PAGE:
• Enhances public health and wellbeing

Lack of pollution, cleaner air, an increase in green spaces and easier access to amenities will encourage residents to go outside, walk and partake in physical activity. This has a knock-on benefit for their physical and mental health, and will help combat depression and loneliness.

Learn more: What is urban greening (and how is it creating the cities of the future)?

  • Improved social opportunities

Along with commuting, social visits and entertainment are among the most frequent journeys any resident is likely to take. Adopting this urban model can help create more closely-knit communities, where residents have ample choice for where to socialise and engage with one another.

5 limitations of 15-minute cities

While the 15-minute city idea has become the centre of many unfounded conspiracy theories, the concept has also attracted fair criticism from planning professionals:

  • Fuelling class divisions

Many fear that the implementation of the 15-minute city model will drive further inequality in cities and fuel class divisions, pricing out people with lower incomes from being able to live in and even access certain areas.

  • Obstacles to implementation

Implementing this urban planning model on a large scale – particularly in cities and towns that are already well established – requires significant coordination and oversight. It’s a process that is bound to encounter obstacles, from overhauling transportation planning and providing pedestrian-friendly infrastructure to regulatory barriers, equity and funding.

  • Increase congestion

Despite its aim to reduce traffic, one concern of this planning model is actually the impact it could have on congestion. Part of implementing this plan will require the transformation of existing transportation planning and routes, which can actually create more traffic and congestion outside of these areas if not handled appropriately.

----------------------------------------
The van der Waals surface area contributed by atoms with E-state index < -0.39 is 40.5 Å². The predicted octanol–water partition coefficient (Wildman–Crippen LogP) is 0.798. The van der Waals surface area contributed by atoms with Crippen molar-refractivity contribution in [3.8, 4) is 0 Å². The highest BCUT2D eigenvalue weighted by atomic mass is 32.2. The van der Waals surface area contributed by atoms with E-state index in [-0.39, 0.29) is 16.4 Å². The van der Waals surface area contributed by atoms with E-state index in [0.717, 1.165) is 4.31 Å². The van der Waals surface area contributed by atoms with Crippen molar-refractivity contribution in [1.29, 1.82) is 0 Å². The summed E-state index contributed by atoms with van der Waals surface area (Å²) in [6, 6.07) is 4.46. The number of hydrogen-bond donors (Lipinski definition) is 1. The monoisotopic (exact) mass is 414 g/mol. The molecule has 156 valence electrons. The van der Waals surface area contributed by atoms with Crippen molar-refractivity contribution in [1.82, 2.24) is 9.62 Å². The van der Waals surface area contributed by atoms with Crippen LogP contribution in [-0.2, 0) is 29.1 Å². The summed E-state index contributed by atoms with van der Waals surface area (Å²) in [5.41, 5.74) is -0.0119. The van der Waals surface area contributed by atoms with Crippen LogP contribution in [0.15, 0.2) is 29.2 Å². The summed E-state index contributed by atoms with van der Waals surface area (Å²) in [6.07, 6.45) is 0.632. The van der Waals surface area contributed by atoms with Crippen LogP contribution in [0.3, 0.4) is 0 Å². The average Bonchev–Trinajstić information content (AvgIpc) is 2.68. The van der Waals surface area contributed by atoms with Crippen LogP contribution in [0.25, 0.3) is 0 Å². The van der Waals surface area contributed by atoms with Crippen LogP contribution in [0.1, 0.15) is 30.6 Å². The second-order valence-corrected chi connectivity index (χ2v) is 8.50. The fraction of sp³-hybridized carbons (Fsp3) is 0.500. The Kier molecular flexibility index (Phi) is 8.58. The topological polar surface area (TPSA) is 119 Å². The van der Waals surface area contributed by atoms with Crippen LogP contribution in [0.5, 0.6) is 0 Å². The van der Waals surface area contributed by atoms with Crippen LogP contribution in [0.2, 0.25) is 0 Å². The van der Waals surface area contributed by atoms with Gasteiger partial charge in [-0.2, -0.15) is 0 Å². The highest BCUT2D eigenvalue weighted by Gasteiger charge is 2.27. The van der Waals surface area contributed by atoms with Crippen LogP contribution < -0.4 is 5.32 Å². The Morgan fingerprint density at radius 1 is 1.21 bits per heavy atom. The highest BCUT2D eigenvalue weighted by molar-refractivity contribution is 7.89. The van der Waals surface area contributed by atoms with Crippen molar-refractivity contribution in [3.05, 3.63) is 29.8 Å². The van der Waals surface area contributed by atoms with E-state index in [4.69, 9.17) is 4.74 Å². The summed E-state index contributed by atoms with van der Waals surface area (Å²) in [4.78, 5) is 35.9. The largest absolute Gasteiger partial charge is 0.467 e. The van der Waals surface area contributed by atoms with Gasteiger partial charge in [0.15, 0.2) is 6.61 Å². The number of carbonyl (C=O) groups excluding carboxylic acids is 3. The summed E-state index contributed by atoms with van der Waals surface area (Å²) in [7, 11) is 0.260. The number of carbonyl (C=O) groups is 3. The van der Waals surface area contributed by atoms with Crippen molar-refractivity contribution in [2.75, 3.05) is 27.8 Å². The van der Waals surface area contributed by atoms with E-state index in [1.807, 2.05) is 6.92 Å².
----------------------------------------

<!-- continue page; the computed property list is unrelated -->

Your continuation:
• Mobility concerns for those with disabilities

While this urban planning concept might improve accessibility for some, there are concerns that it could actually exacerbate difficulty for others, particularly people with disabilities.

As author Anna Zivarts commented in an article for Bloomberg:

‘Focusing on this 15-minute window of “easy time” puts us into the mindset of prioritising efficiency, which fits conveniently into a framework that values speed over access.’

Many argue that the concept of a 15-minute journey is relative, and for those with disabilities, this planning framework fails to cater for them and will actually make accessing facilities for them even more difficult.

  • Overwhelming of essential services and facilities

Another potential drawback of this concept is its impact on facilities and services. If residents are conditioned to travel to amenities within a 15-minute walk, ride or bus journey, healthcare services can eventually become overrun in areas with higher population density – particular during seasonal illness and in situations like the COVID-19 pandemic.

Is the 15-minute city concept really the future of urban planning?

Despite the controversy, the 15-minute city concept – or at least its principles – looks set to influence and shape the future of urban planning in the environment. Localised city planning with access to amenities will be a key objective for planners moving forward, and will align closely with the sector’s goal of realising a sustainable built environment.

As Amanda Lewis, Programme Leader for UCEM’s MSc Urban Planning, commented:

“The degree of beneficial impact of harnessing the underlying principles of the 15-minute city cannot be underestimated. Despite its potential limitations (which have yet to be fully researched), so long as the model is applied with careful consideration and by ensuring it is supported effectively by sufficient local facilities, well-planned street layouts, and adequate public transport, neighbourhoods will become safer and healthier through both the reduction of vehicles on the road and having cleaner air to breathe.

“A walkable city promotes sustainable communities – surely a desirable outcome for all.”

Urban planning is an exciting field that has a pivotal role in the design and function of our cities and communities. If you want to have a part in helping the built environment realise a sustainable future, UCEM’s MSc Urban Planning will give you the knowledge, skills and technical understanding you need.

Find out more: MSc Urban Planning – University College of Estate Management